Wildcat's user avatar
  • 19k
20 votes
Accepted

Are the canonical orbitals of Hartree-Fock also the natural orbitals?

There is a bit of a terminology problem in the field that makes things very confusing and I will try to clarify some of this here. Part of the problem arises from the fact that sometimes only one kind ...
levineds's user avatar
  • 3,070
19 votes
Accepted

When are two orbitals orthogonal?

One atomic (or molecular) orbital is said to be orthogonal to another atomic (or molecular) orbital if there is no interaction between the electrons in one orbital with the electrons (wavefunction) in ...
ron's user avatar
  • 84.6k
19 votes
Accepted

What is Drago's rule? Does it really exist?

Going through what you posted, I think ‘Drago’s rule’ (which I never encountered, either at school or at university) gives good predictions but uses a largely terrible set of arguments. For any atomic ...
Jan's user avatar
  • 67.8k
18 votes
Accepted

Shape of a wavefunction

You are plotting different functions. The figures have no reason to be more than vaguely reminiscent of each other. Now, those nice puffy things above are the isosurfaces of $\psi$ function. This is ...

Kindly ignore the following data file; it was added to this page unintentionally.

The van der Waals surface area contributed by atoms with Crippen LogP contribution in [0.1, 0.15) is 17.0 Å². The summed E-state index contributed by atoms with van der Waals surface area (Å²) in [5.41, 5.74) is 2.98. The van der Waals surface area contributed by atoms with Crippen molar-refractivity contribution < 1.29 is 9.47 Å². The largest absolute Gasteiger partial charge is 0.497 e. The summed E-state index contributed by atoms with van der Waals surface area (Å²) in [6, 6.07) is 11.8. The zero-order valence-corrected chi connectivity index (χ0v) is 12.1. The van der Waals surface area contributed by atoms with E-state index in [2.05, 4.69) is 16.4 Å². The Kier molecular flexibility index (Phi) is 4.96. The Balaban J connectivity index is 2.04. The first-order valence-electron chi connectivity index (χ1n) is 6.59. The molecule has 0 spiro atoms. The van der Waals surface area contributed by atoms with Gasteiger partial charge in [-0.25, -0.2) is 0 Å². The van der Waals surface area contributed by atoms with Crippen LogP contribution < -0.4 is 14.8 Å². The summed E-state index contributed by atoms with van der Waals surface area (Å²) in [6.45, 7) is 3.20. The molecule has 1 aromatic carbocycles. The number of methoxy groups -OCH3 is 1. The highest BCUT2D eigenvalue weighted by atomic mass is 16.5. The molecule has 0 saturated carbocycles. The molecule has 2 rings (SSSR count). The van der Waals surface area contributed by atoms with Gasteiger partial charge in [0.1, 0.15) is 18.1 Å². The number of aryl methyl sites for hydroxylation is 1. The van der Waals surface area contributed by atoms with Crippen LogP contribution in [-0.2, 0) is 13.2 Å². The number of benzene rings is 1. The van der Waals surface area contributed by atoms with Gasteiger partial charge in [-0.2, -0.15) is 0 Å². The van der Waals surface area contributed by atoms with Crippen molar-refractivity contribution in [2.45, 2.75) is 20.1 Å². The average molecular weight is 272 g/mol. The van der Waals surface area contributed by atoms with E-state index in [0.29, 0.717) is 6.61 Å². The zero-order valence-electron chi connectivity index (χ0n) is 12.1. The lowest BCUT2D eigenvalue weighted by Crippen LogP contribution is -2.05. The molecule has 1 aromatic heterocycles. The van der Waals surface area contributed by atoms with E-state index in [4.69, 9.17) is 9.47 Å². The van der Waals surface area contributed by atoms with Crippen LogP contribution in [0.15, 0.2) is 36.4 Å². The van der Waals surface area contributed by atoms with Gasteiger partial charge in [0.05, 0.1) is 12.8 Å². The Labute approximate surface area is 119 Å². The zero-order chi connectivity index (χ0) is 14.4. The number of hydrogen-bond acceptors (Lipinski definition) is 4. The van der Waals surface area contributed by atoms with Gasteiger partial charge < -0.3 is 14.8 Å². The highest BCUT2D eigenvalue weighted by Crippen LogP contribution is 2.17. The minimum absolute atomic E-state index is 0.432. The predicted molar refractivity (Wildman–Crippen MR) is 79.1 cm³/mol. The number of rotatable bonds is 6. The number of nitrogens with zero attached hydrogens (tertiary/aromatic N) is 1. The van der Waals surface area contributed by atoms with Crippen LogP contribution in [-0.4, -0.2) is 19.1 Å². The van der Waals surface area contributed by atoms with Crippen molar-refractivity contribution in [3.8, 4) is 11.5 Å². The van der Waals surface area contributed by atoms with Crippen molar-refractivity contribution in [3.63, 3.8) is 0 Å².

Ivan Neretin's user avatar
  • 31.1k
18 votes
Accepted

Can the idea of entropy be extended to orbitals?

No. The reason why a gas particle in a large volume has a large entropy is not because it has a lot of space to move around per se. A better explanation is that for a given energy, there are many ...
orthocresol's user avatar
  • 70.9k
18 votes
Accepted

Is the notion of orbitals different in theoretical chemistry?

Unfortunately, it only gets more complicated the deeper you dig. There is some explanation here: What exactly is an orbital?, but you should bear in mind that electronic structure theory is something ...
orthocresol's user avatar
  • 70.9k
17 votes

Exchange energy of d6 configuration

As @orthocresol points out, the key is that you need to compare the exchange energy before vs after the ionization process. Anything that is unchanged by ionization cannot affect ionization energy. ...
agaitaarino's user avatar
16 votes
Accepted

Why a higher s character increases a carbon atom's electronegativity?